Nostalgia,  Scotland,  The Left

End of Ane Auld Sang

John McTernan writes an obituary of Clydeside workers’ leader Jimmy Reid in the Telegraph today. He reminisces about a different world to the one we inhabit today:

The world of mass working- class employment in mines, factories and shipyards went. These had been rough and ready places with, certainly in mining, real risks as well. But they had also spawned a set of social institutions, from working mens’ clubs to trade unions, which gave form and meaning to lives. Adolescents learnt a job or a craft and saw how to be a man. Formal and informal mentoring created social discipline. Talents were spotted and nurtured. One might make a shop steward, another would benefit from a spell at Ruskin College, another would make an elected official. In such a way, quietly and proudly, the British working class made and remade itself. Valuing hard work, thrift, education and getting on. Fashioning institutions that reinforced those virtues. All gone now. A world swept away, and in its place, what? Council estates that are ghettos of worklessness. Feral youths. Gun crime. Parents unable to bring up their own children, and helpless when those very kids have their own babies.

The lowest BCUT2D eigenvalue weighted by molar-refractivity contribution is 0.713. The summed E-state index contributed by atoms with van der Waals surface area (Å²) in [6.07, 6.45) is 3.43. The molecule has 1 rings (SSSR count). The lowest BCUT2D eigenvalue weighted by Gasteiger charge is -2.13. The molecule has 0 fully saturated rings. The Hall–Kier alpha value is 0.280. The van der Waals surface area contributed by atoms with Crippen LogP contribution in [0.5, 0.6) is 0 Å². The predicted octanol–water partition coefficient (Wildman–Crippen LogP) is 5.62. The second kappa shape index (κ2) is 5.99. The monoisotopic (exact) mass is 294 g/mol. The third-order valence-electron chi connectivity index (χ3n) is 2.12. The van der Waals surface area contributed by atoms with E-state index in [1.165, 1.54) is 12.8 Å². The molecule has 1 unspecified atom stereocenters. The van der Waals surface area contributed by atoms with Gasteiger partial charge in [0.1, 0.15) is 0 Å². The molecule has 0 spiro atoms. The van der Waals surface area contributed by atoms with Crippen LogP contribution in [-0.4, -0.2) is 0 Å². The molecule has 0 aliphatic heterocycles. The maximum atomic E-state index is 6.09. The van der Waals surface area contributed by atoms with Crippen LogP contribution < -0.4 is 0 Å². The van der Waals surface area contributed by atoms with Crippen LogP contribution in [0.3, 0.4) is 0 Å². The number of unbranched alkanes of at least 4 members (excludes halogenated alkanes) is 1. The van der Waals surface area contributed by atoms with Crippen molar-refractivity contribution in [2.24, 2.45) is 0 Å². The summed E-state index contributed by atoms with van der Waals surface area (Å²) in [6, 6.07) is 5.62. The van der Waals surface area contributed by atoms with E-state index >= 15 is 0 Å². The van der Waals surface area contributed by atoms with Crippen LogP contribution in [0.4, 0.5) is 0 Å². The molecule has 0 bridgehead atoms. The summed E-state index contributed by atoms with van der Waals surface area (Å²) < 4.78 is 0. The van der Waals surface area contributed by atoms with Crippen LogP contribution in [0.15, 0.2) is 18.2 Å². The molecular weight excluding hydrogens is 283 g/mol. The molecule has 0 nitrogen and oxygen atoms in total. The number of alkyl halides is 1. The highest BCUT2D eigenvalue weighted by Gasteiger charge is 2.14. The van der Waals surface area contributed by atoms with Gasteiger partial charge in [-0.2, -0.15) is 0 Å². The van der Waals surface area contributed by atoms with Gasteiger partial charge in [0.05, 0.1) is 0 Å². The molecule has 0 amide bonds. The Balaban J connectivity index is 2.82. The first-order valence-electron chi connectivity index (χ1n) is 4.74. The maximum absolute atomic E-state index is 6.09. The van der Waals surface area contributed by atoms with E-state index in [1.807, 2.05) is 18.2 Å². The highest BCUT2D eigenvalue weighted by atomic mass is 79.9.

Too pessimistic a portrait of the British working class? Maybe. But there’s enough truth in the words to make some of us more than a little uneasy.